You left out plain corn syrup, which is what I was referring to in my previous post, and is also low(er) in fructose. It’s surprisingly difficult to find any information on its actual sugar composition, so it could have a significant amount of fructose for all I know.
A 1995 Wall Street Journal article reported that use of rapeseed oil in cooking was associated with greatly increased rates of lung cancer in the women breathing the fumes.22 Once again, a lack of saturates in the diet may explain the association, because the lungs can’t work without adequate saturated fats.
Uhm. That article has some major flaws… The writer just posited that breathing the fumes was unhealthy because it didn’t have adequate saturated fat, not that the fumes were carcinogenic. According to the reasoning of the author, the smoke you inhale would be healthy if it were, say, olive oil, instead of canola. In this instance, canola is being portrayed as somehow unusual, when in fact, the smoke (fumes) from deep frying is really bad for you, regardless of the oil being used. Deep fryer smoke is just bad, period. The points made in the article are terrible.
It starts by touting erucic acid. No harmful effects of erucic acid have ever been documented in humans. Many cultures use other sources regularly in their diets - it’s also in broccoli, kale, mustard, and brussells sprouts. It’s an omega 9, and so the healthy proportions of omegas in natural rapeseed oil suck. Canola oil, on the other hand, has a great amount of omega 3.
Some detractors of the author also say she has a mental disorder. This paragraph is inflammatory and unnecessary.
The next paragraphs are bloviation, until:
Unfortunately, it had become increasingly clear that polyunsaturated oils, particularly corn oil and soybean oil, cause numerous health problems, including and especially cancer.
Actually, polyunsaturated fatty acids have been demonstrated to have numerous potential health benefits, and the big scare was just another one of the “omg, something else will kill you!” stories promulgated by the media for ratings.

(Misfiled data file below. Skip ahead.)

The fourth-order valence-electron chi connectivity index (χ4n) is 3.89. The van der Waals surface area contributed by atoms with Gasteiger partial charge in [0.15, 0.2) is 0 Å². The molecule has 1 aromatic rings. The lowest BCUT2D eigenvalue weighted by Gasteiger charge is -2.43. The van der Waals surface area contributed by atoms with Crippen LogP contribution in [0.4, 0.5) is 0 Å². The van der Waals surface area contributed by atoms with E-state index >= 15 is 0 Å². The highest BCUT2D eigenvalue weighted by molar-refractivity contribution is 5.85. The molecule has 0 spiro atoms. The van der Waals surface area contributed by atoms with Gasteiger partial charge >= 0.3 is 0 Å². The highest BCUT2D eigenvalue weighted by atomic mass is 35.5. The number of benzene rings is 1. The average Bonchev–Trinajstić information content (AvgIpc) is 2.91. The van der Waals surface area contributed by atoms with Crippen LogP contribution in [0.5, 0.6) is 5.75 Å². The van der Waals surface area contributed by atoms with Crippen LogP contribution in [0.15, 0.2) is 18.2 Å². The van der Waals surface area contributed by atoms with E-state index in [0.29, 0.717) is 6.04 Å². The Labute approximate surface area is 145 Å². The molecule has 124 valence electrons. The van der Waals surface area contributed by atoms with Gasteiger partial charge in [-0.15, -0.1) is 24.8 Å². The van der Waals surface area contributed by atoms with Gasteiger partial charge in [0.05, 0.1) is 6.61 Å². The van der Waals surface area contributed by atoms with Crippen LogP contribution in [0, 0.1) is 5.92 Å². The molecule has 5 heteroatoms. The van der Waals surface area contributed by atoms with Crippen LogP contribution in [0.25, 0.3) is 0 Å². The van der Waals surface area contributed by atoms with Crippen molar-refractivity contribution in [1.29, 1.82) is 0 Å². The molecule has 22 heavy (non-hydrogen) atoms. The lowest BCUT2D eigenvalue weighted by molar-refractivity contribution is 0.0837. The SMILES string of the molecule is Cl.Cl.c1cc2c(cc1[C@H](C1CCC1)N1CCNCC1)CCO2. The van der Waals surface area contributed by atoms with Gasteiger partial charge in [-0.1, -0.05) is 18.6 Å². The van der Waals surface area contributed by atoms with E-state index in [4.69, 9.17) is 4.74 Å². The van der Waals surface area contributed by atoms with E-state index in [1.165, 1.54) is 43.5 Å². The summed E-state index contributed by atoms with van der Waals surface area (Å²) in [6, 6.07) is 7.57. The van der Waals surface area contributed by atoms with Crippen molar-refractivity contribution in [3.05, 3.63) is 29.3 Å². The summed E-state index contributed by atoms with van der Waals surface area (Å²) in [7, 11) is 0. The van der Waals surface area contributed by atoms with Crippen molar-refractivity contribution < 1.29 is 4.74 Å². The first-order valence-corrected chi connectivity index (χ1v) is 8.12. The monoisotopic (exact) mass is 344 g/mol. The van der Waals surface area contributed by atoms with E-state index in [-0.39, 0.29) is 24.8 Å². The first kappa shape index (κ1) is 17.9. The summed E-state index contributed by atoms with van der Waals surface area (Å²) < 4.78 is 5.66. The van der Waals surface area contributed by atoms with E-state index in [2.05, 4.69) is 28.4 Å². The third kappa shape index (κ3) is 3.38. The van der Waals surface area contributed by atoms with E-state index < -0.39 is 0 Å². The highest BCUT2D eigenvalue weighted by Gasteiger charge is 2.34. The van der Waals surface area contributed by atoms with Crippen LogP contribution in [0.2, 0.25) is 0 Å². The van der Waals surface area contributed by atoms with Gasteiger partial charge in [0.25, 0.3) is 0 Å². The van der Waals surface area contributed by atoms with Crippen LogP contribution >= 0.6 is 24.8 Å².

The rest of the article is a hit piece. The author doesn’t (didn’t, it’s from 2002) have a clear understanding of the role of fat in the diet. Which isn’t surprising - much of what we take for granted in nutritional knowledge has only become mainstream in the last 4 or 5 years.
In short, canola has never been demonstrated to be a source of health risks. The amount of canola, the proportion in the diet, and other factors can play off of canola’s omega profile and thus be a cause of ill health, but it’s the diet that’s the problem.
I have seen no publicly, freely available study that successfully demonstrates a clear link between canola and ill health. I’ve read a paywalled study that observed ill effects from trans fats in canola oils purchased prior to 1993, but once again, the omega 3 / 9 ratio could be the culprit. I am not at all convinced that the results are in any way relevant to modern canola oil. Nor was there any consistency in the brand - the oils studied varied from 4% trans fat (which was probably cheap crappy oil) and 1.5% , which was probably a recognizable brand name like Wesson, Crisco, or Mazola.
It’s definitely a worthwhile subject to dig into. Because of all the hyperventilating bloggers and subsequent Canola PR strike teams, getting relevant, objective information is incredibly hard. That being said, I haven’t seen anything at all that suggests canola oil is bad for you, especially in the context of Soylent.